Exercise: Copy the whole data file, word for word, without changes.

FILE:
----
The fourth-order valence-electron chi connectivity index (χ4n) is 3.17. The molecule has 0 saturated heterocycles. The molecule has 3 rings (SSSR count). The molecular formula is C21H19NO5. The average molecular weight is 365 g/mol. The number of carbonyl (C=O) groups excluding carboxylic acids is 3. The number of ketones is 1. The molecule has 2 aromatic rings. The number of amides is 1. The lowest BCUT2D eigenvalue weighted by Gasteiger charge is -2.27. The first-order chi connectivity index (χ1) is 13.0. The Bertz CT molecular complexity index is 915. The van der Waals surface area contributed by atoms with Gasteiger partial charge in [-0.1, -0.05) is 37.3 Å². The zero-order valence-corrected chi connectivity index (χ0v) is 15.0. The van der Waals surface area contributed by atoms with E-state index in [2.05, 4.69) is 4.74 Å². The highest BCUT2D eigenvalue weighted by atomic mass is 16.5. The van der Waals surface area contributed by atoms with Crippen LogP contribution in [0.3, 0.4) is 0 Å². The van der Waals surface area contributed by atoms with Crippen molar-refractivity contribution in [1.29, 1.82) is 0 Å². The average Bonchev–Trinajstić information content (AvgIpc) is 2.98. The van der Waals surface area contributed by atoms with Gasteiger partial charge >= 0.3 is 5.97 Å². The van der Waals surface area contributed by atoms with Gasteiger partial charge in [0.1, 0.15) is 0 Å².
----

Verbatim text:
The fourth-order valence-electron chi connectivity index (χ4n) is 3.17. The molecule has 0 saturated heterocycles. The molecule has 3 rings (SSSR count). The molecular formula is C21H19NO5. The average molecular weight is 365 g/mol. The number of carbonyl (C=O) groups excluding carboxylic acids is 3. The number of ketones is 1. The molecule has 2 aromatic rings. The number of amides is 1. The lowest BCUT2D eigenvalue weighted by Gasteiger charge is -2.27. The first-order chi connectivity index (χ1) is 13.0. The Bertz CT molecular complexity index is 915. The van der Waals surface area contributed by atoms with Gasteiger partial charge in [-0.1, -0.05) is 37.3 Å². The zero-order valence-corrected chi connectivity index (χ0v) is 15.0. The van der Waals surface area contributed by atoms with E-state index in [2.05, 4.69) is 4.74 Å². The highest BCUT2D eigenvalue weighted by atomic mass is 16.5. The van der Waals surface area contributed by atoms with Crippen LogP contribution in [0.3, 0.4) is 0 Å². The van der Waals surface area contributed by atoms with Crippen molar-refractivity contribution in [1.29, 1.82) is 0 Å². The average Bonchev–Trinajstić information content (AvgIpc) is 2.98. The van der Waals surface area contributed by atoms with Gasteiger partial charge >= 0.3 is 5.97 Å². The van der Waals surface area contributed by atoms with Gasteiger partial charge in [0.1, 0.15) is 0 Å².